Ancient jawbone has a lot to say about human-Neanderthal relations

Ancient jawbone has a lot to say about human-Neanderthal relations
Ancient jawbone has a lot to say about human-Neanderthal relations

While it has become well-known that all modern humans living outside of Africa all bear some traces of Neanderthal DNA, there has been little data amassed concerning just when inter-breeding between the 2 human species may have begin. However, a 40,000 –year old jawbone found in the Ocase cave in south western Romania back in 2002 might now have a lot more of that tale to tell.

According to tests run by the Max Planck Institute for Evolutionary Anthropology in Leipzig, Germany, the original owner of the jaw “had 2-4 times more Neanderthal DNA than any other modern human tested, indicating that he had inherited the DNA when an ancestor had sex with a Neanderthal somewhere between 4-6 generations back (about 200 years) back in his family tree.”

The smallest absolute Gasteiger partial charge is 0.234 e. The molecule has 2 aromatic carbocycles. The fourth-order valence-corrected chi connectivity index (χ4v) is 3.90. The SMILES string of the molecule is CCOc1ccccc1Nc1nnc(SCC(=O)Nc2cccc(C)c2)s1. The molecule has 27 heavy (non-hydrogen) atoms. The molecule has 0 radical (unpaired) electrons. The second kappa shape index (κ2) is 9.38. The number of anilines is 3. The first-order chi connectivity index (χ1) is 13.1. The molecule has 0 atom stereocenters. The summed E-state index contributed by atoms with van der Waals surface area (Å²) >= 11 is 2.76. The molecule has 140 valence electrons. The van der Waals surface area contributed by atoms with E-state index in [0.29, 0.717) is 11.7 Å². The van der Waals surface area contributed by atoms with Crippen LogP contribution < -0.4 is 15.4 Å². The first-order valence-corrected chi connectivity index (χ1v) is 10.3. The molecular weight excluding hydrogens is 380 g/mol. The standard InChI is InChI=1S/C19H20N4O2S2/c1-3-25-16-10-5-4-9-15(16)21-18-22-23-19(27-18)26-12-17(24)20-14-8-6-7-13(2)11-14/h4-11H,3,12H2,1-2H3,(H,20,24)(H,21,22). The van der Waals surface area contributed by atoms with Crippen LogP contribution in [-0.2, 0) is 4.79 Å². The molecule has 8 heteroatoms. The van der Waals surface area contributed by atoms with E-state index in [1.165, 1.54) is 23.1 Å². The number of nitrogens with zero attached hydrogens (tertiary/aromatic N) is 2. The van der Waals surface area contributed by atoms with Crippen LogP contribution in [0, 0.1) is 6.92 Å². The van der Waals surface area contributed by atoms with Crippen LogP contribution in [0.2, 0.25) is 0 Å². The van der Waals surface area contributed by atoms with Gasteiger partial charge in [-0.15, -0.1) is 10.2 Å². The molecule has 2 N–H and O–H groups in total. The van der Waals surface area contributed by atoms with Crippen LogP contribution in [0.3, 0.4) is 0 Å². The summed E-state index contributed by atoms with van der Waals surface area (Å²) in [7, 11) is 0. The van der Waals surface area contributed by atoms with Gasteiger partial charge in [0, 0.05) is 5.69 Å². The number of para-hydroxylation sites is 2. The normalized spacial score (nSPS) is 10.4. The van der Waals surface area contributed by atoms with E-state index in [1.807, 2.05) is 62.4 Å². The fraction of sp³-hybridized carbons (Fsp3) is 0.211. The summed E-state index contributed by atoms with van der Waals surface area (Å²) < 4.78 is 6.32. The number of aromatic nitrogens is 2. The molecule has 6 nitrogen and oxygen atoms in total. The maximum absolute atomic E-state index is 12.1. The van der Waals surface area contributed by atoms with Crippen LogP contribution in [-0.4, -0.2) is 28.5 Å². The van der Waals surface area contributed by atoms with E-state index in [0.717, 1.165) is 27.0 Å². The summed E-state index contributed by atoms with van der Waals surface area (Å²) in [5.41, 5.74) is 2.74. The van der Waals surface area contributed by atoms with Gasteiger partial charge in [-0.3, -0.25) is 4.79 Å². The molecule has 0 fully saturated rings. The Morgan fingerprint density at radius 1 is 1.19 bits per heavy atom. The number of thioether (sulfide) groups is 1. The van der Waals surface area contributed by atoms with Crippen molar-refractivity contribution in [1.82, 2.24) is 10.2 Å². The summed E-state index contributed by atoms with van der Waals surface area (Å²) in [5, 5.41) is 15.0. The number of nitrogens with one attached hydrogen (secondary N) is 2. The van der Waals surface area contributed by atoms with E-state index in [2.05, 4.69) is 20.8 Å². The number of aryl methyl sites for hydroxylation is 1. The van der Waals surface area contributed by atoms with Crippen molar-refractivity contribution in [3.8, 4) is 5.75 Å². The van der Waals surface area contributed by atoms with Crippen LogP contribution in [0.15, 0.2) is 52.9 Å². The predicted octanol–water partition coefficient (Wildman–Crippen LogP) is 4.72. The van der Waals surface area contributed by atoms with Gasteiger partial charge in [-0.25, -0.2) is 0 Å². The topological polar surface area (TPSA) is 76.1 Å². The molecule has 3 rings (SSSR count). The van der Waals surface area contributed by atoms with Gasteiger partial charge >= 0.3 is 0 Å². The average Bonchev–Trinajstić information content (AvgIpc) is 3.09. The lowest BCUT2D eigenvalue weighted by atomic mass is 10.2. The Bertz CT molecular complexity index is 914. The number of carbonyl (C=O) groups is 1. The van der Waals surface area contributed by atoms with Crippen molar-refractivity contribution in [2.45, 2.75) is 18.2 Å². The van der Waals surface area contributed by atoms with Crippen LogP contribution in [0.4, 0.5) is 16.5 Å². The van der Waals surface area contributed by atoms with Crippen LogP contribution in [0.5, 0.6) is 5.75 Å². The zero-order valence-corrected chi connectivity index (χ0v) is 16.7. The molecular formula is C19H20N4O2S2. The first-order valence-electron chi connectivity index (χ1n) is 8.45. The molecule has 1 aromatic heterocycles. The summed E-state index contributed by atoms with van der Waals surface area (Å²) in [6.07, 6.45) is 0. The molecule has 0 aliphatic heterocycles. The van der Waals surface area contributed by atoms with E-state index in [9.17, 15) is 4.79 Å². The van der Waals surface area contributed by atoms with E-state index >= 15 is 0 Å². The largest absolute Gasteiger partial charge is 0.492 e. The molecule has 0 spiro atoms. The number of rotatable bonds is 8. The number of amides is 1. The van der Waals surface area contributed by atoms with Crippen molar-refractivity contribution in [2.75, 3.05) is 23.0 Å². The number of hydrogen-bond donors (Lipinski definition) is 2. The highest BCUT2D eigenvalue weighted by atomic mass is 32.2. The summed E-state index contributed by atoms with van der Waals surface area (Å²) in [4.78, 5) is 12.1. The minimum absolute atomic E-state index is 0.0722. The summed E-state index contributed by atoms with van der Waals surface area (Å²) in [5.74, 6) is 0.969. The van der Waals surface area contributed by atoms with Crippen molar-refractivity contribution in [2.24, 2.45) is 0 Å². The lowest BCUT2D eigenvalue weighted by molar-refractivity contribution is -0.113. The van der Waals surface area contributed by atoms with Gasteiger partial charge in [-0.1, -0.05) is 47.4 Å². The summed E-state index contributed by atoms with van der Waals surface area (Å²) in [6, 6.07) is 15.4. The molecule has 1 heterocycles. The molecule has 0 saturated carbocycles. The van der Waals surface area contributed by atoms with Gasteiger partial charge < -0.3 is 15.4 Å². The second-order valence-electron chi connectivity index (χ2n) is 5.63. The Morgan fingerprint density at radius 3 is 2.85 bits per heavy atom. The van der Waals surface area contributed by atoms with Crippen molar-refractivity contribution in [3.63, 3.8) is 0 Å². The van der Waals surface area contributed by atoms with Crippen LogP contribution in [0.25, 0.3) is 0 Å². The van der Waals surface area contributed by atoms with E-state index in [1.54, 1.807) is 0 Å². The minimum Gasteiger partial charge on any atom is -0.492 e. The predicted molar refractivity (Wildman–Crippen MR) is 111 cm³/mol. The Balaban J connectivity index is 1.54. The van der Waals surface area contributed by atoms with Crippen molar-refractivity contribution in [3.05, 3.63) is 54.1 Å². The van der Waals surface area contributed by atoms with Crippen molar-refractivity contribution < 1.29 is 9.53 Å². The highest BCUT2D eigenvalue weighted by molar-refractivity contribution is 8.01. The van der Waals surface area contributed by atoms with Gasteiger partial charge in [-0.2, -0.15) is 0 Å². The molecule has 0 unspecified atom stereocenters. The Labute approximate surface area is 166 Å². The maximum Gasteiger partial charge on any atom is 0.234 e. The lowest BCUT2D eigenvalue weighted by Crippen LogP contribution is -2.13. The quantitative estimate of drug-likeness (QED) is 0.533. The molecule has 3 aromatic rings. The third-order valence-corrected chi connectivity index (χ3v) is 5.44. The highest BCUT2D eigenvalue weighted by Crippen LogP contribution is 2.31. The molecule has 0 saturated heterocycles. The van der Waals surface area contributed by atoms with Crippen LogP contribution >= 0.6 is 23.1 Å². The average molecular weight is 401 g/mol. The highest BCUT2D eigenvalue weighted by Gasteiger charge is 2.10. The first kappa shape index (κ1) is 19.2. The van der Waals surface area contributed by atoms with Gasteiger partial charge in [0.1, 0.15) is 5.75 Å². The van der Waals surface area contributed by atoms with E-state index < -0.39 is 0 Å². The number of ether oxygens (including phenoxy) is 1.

Up until now, scientists have only been able to find signs of inbreeding in what is now Israel, dating back to about 50,000 to 60,000 years ago. What this new evidence shows (thanks to enhanced DNA technology) is that “Europeans also mated with Neanderthals more recently in human history, and (most likely) on their own turf,” stated Planck director Svante Paabo.

It is believed that “modern humans” first began settling across Europe some 45,000 and 35,000 years ago, territory already occupied by Neanderthals, and co-inhabited it with them for at least 5,000 before Neanderthals disappeared.

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